ISLAMABAD: Energy-strapped Pakistan on Monday threw in a fresh thrust to accelerate the work on two multi-billion-dollar energy trade projects by engaging Turkmenistan’s visiting officials to hold meetings of their technical working groups this week.
The projects are Turkmenistan-Afghanistan-Pakistan-India (TAPI) gas pipeline and Turkmenistan-Afghanistan-Pakistan (TAP) power transmission line.
TAPI is an 1,840-km long trans-country pipeline project to supply natural gas from Turkmenistan to other three countries. After completion it will deliver up to 33 billion cubic meters of natural gas per year from the Galkynysh and adjacent gas fields in Turkmenistan to Afghanistan, Pakistan and India for the next 30 years.
Similarly, TAP project will include the construction of around 500-km long 500 kilovolt transmission line between Turkmenistan, Afghanistan and Pakistan. It will transfer up to 4,000 megawatts of power from Turkmenistan into other two countries.
To make progress on these important projects, a visiting high-level delegation of Turkmenistan led by Deputy Foreign Minister Vepa Hajiyev held an extensive meeting with the Pakistani delegation headed by Federal Minister for Energy Hammad Azhar.
They discussed various important aspects of these major projects and stressed the need to expedite them. Azhar stressed for early completion of TAPI project on account of Pakistan’s increasing need for additional supplies of natural gas.
Pakistan agreed to hold the meeting of the technical working group on TAP power transmission line in a week to work around the prefeasibility parameters of the project. Both sides also consented to hold a similar meeting for TAPI project on Tuesday (today) to propose the future roadmap given the changed dynamics of the project.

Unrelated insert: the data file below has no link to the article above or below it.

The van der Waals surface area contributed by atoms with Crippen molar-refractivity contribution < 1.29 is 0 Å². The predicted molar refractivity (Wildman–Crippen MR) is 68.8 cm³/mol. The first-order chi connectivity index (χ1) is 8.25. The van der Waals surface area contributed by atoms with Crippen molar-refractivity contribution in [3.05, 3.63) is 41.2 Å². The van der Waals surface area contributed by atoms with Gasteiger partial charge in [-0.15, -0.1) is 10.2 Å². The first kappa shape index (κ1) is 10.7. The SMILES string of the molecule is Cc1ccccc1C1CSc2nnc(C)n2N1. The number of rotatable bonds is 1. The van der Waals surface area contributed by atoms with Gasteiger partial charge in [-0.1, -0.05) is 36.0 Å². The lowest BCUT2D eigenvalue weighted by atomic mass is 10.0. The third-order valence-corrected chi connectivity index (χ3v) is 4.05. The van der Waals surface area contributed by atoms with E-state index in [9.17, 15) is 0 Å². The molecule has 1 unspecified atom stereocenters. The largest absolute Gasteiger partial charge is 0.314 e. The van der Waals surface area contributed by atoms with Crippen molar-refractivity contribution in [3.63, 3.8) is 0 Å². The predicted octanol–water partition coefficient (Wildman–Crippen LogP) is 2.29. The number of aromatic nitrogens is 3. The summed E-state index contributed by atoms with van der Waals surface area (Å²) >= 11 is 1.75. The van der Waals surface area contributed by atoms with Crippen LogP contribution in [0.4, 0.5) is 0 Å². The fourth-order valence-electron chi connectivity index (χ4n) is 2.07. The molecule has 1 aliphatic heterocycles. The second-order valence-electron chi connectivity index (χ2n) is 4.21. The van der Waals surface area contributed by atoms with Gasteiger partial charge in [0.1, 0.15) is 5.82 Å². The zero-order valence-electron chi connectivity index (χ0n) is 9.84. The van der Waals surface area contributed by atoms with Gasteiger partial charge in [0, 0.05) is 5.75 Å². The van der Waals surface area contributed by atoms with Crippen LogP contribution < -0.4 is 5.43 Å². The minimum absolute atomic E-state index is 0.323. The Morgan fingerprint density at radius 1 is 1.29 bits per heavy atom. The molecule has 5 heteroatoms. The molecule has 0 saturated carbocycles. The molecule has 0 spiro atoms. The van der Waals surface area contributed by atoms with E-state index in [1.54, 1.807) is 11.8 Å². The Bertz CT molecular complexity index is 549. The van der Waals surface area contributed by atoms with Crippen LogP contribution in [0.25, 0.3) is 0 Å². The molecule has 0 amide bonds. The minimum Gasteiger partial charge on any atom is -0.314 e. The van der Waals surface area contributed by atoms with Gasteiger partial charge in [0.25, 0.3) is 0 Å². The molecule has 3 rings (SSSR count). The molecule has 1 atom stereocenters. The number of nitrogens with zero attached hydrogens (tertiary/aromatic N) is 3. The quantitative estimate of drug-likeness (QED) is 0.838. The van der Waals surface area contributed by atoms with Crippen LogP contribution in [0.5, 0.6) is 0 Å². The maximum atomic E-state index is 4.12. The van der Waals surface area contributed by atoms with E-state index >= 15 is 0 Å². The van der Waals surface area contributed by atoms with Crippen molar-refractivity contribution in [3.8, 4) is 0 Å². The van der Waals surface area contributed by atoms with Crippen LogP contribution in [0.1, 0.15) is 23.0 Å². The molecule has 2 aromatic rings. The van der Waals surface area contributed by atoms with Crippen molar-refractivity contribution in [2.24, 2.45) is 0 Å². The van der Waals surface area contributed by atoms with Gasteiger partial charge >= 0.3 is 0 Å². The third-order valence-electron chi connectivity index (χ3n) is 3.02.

These projects will give a significant economic boost to the importing countries’ economies owing to their rapidly increasing energy demands. Turkmen economy that is heavily reliant on natural gas sale to Russia, China and Iran. Currently, China is the major buyer of Turkmen gas. Turkmen gas travels through three pipelines via Uzbekistan and Kazakhstan to China.
For the last several years, Pakistan has been facing acute energy shortage that is weighing on its economy. The shortage had hit the country’s exports sector, especially textile -the major foreign exchange earner.
Pakistan’s domestic gas production is less than four billion cubic feet per day (bcfd), while demand is around 6.8 bcfd. With fast depleting natural power sources and increasing demand, bridging the demand-supply gap is a challenge for Pakistan. It is estimated that by 2025, the gas demand would reach up to 8 bcfd.
Pakistan is currently meeting one-fourth of its energy demand though importing LNG (liquefied natural gas), which is pegged with the crude price. Since the crude price has gone up to seven-year high, it is also jacking up the importing gas price, mounting pressure on the national kitty.